Being provided with an estimate of how retirement savings will translate into income in retirement in general is helpful to investors but typically doesn’t change their behavior unless it is surprising to them, a study has found.
The study by the Employee Benefit Research Institute focused on a trend among employer-sponsored retirement savings programs to provide estimates of how an account would translate into monthly income in the form of an annuity. The Thrift Savings Plan offers investors a similar service in the federal government—which some participants consider an encouragement to withdraw accounts in the form of an annuity, although the TSP says that is not the intent.
In a survey of participants in similar plans, 36 percent found such an estimate to be very useful and another 49 percent said it is somewhat useful. However, 58 percent said the number was in line with their expectations and “perhaps because of that, relatively few (only 17 percent of the respondents) said they would increase their retirement savings contributions as a result of hearing the monthly income estimate.”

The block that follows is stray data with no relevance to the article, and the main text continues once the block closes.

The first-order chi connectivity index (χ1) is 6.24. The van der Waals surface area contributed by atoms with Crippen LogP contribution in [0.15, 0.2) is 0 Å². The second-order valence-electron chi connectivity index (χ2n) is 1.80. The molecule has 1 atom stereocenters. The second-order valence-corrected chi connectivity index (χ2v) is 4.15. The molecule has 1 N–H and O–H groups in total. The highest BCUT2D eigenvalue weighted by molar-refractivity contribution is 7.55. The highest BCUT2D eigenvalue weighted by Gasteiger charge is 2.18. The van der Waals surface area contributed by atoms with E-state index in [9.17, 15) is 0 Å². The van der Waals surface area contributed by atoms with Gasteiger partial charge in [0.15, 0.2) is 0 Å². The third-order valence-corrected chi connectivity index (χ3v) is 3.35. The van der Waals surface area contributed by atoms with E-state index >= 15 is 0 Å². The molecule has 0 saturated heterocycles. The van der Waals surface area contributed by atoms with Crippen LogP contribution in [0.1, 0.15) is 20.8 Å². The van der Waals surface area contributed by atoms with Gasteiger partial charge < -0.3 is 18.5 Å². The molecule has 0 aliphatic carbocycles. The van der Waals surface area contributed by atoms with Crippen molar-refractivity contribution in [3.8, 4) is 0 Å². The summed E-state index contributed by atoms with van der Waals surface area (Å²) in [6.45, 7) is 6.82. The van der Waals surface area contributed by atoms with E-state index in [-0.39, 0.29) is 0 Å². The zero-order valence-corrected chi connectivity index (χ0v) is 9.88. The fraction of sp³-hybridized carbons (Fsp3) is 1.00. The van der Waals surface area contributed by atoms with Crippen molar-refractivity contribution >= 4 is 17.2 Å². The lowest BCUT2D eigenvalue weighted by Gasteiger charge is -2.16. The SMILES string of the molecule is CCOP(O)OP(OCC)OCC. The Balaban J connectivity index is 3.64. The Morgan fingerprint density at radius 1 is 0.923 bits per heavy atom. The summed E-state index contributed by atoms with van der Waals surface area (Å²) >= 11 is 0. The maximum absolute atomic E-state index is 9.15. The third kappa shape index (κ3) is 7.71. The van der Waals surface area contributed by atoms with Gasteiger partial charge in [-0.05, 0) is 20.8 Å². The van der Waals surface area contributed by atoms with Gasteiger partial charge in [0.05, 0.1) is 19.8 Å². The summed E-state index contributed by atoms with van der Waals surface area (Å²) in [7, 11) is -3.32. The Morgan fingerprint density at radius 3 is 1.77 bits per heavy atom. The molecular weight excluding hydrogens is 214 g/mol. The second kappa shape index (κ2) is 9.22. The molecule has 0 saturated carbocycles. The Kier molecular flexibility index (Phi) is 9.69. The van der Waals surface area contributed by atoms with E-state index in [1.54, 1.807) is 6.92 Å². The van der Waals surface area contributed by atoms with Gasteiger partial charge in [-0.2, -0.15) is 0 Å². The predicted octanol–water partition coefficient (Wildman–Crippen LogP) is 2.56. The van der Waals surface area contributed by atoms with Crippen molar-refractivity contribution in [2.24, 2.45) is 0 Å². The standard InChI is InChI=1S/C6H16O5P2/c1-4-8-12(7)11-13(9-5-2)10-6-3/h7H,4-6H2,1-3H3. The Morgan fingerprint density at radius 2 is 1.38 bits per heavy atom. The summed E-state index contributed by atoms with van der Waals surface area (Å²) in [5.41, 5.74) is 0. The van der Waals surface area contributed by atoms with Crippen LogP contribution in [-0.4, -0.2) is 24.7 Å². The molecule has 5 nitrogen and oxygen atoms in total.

But of those whose estimated value was much lower than their expectations, more than a third said they would increase their savings.
The report noted that relatively few investors in 401(k) plans convert their entire accounts into annuities, a pattern that also is true in the TSP, where that is done by only about 2 percent of participants. However, annuity estimates still are worthwhile because they provide a convenient method of illustrating the result of the investor’s course, it said.